This blog was first posted by Honore’ Labourdette on LinkedIn here
The past is behind us
Telcos have been through an exhausting time in recent years. Nerves and profits have become a little frayed. As MWC17 approaches, however, there is every sign that things are about to change. To put it another way, there is overwhelming pressure to make sure they do.
The competitive mind-set has been focussed on lower prices and attempts to reduce costs, the latter not always possible in a market where customers demand increasing sophistication and innovation. Competitive pricing has contributed to a reduction ranging from 13% to 36% globally in mobile voice ARPU since 2012. Meanwhile, costs have increased rapidly to meet demand, with network investments potentially exceeding $2 trillion over the next decade. Once again, it’s set to be a time of big investment as Telcos align their services and capabilities to become principal catalysts for the Fourth Industrial Revolution.
Now, the commoditisation trend has to stop. Both the enterprise and the consumer market are looking for services that make the revolution they have heard so much about become apparent. The network is at the heart of all this.
Mobile World Congress has never ceased to deliver optimism and enthusiasm around the next wave of technological progress. MWC17 promises to keep the momentum going as it adopts themes such as the Fourth Industrial Revolution, the Pervasive Network, the Connected Consumer, and Disruption, among others. If we think we have seen a data deluge so far, it’s nothing compared to what is about to come:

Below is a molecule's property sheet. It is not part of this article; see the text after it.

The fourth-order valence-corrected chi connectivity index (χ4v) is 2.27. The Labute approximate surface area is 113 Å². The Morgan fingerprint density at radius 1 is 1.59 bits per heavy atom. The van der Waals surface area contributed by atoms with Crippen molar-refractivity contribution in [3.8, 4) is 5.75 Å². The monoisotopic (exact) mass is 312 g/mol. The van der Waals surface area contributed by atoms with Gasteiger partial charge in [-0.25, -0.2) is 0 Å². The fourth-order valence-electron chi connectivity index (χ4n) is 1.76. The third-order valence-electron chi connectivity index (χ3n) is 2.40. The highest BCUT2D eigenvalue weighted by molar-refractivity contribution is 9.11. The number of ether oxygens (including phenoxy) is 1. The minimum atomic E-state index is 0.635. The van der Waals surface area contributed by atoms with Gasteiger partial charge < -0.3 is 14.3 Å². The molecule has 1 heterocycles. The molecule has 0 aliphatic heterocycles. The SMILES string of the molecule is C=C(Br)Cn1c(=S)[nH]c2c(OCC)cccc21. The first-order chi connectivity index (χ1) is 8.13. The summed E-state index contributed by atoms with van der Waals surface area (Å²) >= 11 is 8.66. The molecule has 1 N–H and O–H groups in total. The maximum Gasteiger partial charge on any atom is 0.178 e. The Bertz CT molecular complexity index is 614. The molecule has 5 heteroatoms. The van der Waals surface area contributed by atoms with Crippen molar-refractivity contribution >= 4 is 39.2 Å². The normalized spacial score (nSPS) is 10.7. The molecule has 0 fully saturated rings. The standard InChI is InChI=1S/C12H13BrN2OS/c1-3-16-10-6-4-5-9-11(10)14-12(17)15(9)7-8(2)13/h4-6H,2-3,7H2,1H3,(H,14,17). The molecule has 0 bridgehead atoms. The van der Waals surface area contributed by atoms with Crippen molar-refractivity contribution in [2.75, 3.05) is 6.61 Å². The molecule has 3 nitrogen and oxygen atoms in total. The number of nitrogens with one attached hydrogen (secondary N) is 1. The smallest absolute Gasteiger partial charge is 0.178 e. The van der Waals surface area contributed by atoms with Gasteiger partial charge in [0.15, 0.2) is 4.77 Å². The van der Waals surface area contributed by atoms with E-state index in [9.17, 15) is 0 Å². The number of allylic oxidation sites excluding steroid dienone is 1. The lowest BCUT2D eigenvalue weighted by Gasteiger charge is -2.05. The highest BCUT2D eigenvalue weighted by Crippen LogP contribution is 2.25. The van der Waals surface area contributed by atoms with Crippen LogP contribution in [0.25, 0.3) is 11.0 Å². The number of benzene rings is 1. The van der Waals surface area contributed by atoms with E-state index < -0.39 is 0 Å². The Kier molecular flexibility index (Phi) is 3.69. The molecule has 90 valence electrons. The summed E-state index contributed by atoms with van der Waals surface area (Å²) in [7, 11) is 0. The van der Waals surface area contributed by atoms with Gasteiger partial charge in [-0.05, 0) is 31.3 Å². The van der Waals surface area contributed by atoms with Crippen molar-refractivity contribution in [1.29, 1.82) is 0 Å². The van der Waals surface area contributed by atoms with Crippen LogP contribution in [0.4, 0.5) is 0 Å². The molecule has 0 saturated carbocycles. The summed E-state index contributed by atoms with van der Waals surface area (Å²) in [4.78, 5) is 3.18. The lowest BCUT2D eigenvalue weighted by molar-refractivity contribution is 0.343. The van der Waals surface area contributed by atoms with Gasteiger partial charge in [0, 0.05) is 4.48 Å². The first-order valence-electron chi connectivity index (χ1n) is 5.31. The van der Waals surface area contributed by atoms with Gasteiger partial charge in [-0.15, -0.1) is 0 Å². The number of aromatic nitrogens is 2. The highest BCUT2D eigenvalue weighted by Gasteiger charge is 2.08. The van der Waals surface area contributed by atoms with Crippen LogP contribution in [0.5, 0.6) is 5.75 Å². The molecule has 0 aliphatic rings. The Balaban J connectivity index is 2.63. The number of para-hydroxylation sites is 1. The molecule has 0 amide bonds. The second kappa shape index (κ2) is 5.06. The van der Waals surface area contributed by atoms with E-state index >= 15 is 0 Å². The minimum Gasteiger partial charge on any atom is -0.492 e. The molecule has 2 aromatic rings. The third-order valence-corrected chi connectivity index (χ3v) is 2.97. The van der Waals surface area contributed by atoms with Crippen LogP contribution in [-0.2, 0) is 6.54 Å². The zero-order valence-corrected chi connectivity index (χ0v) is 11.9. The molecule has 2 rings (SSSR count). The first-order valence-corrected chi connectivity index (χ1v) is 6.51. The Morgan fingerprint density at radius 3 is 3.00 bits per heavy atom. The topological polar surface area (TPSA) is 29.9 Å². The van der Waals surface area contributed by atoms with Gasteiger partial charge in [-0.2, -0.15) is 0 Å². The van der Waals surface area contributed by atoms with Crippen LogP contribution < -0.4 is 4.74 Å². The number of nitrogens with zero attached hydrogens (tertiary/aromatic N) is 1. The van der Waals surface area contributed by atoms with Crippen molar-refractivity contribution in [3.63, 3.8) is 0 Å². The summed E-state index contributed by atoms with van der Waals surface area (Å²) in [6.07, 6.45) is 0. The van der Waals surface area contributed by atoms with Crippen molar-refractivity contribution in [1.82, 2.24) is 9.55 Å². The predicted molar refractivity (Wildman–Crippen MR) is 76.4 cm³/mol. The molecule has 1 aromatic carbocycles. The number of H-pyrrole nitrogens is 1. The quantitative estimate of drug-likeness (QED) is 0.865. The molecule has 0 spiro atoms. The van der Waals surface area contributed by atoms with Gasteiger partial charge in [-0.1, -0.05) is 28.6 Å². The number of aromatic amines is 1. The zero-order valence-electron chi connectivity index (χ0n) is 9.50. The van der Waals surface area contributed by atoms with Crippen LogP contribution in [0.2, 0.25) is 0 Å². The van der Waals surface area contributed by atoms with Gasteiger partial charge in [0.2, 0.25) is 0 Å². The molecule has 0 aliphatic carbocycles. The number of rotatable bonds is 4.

“As companies require greater access to cloud and mobile services, annual data flows are forecast to reach 44 trillion gigabytes by 2020, ten times higher than in 2013″.
With cars, machines, buildings, systems and people all exchanging and sharing data, carriers will need to heavily invest carefully in new technology and networking infrastructure to meet the need. They will also need to create new business models and revenue opportunities to ensure healthy return on the investment.
In the Telco camp, as boards gather round the campfire to discuss their battle plans, where does current thinking lie? There cannot be another downward spiral. No organisation has the inclination any more for the race to the bottom. New strategies are emerging to replace old styles of competition. The next step is about evolution from differentiation on price and network coverage to customer experience, Quality of Service, and Quality of Experience. In short, those at the heart of digital transformation are about to plunge into their own digital transformation:
“The telecommunications industry has a complicated relationship with digital transformation. At one level, the industry is an important building block of the Fourth Industrial Revolution, propelling a transformation in how businesses, governments and individuals interact, collaborate and compete. But this digital revolution also represents an aggressive challenge to the primacy of business models and infrastructure that the telecommunications sector has spent decades building.”